Things to think about when developing your Indie Author Brand

So you’re an indie writer, which probably means that you want to have independence and full ownership of your creative endevors.  For me, I also recognize that my fiction will appeal to a very small niche, so I doubt that the traditional publishing houses would want to invest in my work which I’m totally okay with.  Because I’m an indie writer, I have to do my marketing and sales as well.  If you do an internet search of marketing and sales, you’ll come across the ubiquitous term: BRANDING.  You may have heard people say, that’s off-brand.  What exactly is branding?  

Let’s back up for a second.  You may have gathered from the “About Me” or maybe my other posts that I hold a doctorate in psychology.  (No.  I’m not judging you.  I’m not trained in the judging-of-others psychology.  LOL.)  I bring this up because we are going to talk a little tiny, tiny bit about psychology here.  Nothing too technical or anything.  But just enough to have a building block to work with.  We are going to talk about identity for a second.  What is identity?  It is how you view yourself.  It is how others view you.  When we are talking about others, part of the reason people like to know your identity is so that they have a pretty good idea of what to expect from you.  If you promise something, will you most likely keep it?  If you go to the movies with someone, will you be on time?  Your identity would be decribed with words like reliable or honest.  When you’re talking about branding, you are also talking about an identity.  But this identity is not of a person but a product or source of products.  

In the case of an author, your brand is your promise to your readers to provide a particular kind of reading material.  Maybe you’re funny.  Maybe you write fantasy.  Maybe you write in different genres, but they are all insightful, funny, or whatever.  You can be many layered too.  You don’t have to be just funny or thrilling in your writing, but then that becomes your brand.  Your identity.  So the first  thing you should think about is “who are you?”  What genre are you (currently) writing in?

For me, I’m writing slice-of-life short reads.  I plan on writing fantasy at some point, but right now it’s slice-of-life short reads.  Why is this important?  Well, to establish my brand, I need to let potential readers know what to expect in my writing.  You can expect to feel the feels, to see main characters grow emotionally.  This type of story is often found in the so-called chick-lit genre.  Okay, so how do I let the readers know that they should expect something in the chick-lit genre at a glance?  Colors and typography.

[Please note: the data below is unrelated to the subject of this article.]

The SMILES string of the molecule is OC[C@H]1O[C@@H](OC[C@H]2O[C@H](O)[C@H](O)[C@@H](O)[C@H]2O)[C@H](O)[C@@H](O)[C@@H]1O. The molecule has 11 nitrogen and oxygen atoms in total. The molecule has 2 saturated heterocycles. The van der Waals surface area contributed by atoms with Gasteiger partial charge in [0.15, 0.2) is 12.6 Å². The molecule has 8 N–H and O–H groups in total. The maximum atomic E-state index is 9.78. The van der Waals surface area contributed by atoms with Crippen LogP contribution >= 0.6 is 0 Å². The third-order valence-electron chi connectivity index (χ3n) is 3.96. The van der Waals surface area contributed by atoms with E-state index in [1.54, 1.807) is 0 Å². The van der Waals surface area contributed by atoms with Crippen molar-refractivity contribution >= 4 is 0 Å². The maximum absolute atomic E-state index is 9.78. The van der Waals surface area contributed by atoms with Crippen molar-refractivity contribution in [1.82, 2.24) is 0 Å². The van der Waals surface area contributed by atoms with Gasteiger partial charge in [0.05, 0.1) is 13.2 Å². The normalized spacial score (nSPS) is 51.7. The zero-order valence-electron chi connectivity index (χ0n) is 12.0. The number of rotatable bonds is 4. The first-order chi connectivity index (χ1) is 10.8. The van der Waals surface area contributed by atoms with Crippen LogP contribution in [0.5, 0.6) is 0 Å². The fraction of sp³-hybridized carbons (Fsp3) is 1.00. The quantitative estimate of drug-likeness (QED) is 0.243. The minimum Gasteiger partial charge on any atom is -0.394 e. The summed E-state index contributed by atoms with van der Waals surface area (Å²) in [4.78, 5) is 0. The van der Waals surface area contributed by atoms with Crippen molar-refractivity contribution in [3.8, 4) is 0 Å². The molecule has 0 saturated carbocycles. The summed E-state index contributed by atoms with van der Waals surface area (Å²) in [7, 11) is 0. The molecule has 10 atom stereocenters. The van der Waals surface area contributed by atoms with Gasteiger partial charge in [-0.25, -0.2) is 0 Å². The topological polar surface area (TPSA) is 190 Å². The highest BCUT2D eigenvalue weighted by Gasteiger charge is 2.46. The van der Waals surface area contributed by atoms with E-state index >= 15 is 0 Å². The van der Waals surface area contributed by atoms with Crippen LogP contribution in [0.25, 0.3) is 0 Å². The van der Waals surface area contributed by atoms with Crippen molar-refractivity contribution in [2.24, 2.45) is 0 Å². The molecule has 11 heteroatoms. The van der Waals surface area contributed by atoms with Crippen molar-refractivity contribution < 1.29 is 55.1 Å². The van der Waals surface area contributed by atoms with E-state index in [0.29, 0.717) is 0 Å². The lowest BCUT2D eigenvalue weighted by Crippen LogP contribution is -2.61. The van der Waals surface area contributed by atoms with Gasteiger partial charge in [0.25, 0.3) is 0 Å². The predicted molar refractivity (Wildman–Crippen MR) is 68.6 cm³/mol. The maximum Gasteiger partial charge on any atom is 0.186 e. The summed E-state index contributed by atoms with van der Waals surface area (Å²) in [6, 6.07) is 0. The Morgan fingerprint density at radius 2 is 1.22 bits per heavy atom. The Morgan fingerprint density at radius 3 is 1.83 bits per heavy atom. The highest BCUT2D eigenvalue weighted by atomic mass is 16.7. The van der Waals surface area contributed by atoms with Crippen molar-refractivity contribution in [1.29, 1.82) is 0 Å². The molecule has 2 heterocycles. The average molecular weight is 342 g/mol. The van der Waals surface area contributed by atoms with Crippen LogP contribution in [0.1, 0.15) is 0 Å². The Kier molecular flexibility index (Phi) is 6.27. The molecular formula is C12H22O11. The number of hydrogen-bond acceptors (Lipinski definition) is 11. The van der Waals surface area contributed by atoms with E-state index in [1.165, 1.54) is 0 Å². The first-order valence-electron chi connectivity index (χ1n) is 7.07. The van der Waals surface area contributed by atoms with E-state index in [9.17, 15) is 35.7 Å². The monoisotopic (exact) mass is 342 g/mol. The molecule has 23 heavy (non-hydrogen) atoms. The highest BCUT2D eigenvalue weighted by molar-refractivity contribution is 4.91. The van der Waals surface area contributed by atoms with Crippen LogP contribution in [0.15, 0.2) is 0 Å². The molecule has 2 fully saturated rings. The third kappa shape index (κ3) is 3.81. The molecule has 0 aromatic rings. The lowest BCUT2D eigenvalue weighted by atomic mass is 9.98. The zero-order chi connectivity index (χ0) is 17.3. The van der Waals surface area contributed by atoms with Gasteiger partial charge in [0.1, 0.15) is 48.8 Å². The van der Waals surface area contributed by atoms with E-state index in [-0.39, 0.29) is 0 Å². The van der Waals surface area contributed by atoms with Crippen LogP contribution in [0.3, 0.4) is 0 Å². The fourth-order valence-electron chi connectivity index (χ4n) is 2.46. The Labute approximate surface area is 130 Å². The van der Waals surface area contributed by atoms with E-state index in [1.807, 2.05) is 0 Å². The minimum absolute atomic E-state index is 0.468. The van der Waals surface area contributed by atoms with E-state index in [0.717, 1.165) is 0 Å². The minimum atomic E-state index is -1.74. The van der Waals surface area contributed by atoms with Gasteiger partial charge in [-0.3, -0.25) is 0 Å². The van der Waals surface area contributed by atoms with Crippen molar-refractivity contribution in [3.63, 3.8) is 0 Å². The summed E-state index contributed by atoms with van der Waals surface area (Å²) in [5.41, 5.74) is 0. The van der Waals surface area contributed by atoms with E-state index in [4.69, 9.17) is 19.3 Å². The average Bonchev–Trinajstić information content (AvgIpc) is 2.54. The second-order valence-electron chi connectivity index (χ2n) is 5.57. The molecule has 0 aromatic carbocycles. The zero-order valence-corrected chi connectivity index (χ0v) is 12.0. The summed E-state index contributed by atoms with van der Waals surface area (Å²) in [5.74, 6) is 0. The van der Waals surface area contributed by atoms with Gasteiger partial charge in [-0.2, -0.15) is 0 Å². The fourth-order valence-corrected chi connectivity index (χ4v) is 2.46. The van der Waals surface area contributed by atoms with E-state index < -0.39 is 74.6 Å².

If you do a search of (for example) chick-lit, you’ll find that there are certain fonts used and there are similar color palattes (collections of colors used on the cover) and even a certain ‘look.’  A look is the typography (fonts), colors, layout, images use (photos, drawings, no image?).  You can judge by the cover that it’s likely to be a chick-lit story.  (They say you shouldn’t, but we all do!)  These are called the coventions of the genre.  The conventions are the general prototype of how the book cover will look, much in the same way that there are conventions within a genre — a loosely agreed upon set of rules on how a story will function and things that you don’t need to explain.  (Like the existence of magic in fantasy.  You don’t have to write a treatise on the existence of magic and that magic can have real consequences in your story.  You just have to say, she used magic.)  So there are conventions that are used to visually communicate what the reader should expect from your story.

This goes for your promotion too.  When you are trying to get your name out there, you’re going to want to find your audience.  That’s really what promotion is.  Sending out an invitation to the world, hey, if you’re into … chick-lit (or whatever) … check out my story.  It’s a calling card, if you will.  So when you do social media, you will want to use the colors and fonts associated with your genre.  As one a way to announce what your genre is so that you can catch the attention of those who like it, and two, as a way to be associated with that genre.  So if a reader is in the mood for a story that gives you the feels (like what I’m aiming for), they may think… hey … that Michelle Raab writes the feels slice-of-life stories.  Maybe I should get one of hers.  You use what has already been established as this is a (fill-in-the-blank) type of story and use it as a way to communicate to say I am also writing that type of story.

So what are some things that you should think about:

  1. What is your genre?  What type of story are you promising?
  2. The visual communicates as much as words do.
  3. What are the colors and fonts associated with that genre?
  4. Use the same or similar fonts and colors for your book covers and social media images.  

Was this helpful?  Do you agree? Disagree?  What are your thoughts on branding?  If you have any questions about this, let me know in the comments or send me an email!

Happy creating!

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3 thoughts on “Things to think about when developing your Indie Author Brand

  1. I completely agree with you on all of this! When publishing The Inner Corner, I made sure to keep in mind what other authors have done with all of their work that are all in my relative genre. I definitely think that the hardest part about it is to try to stay unique and not look like a ripoff and still stay on brand.

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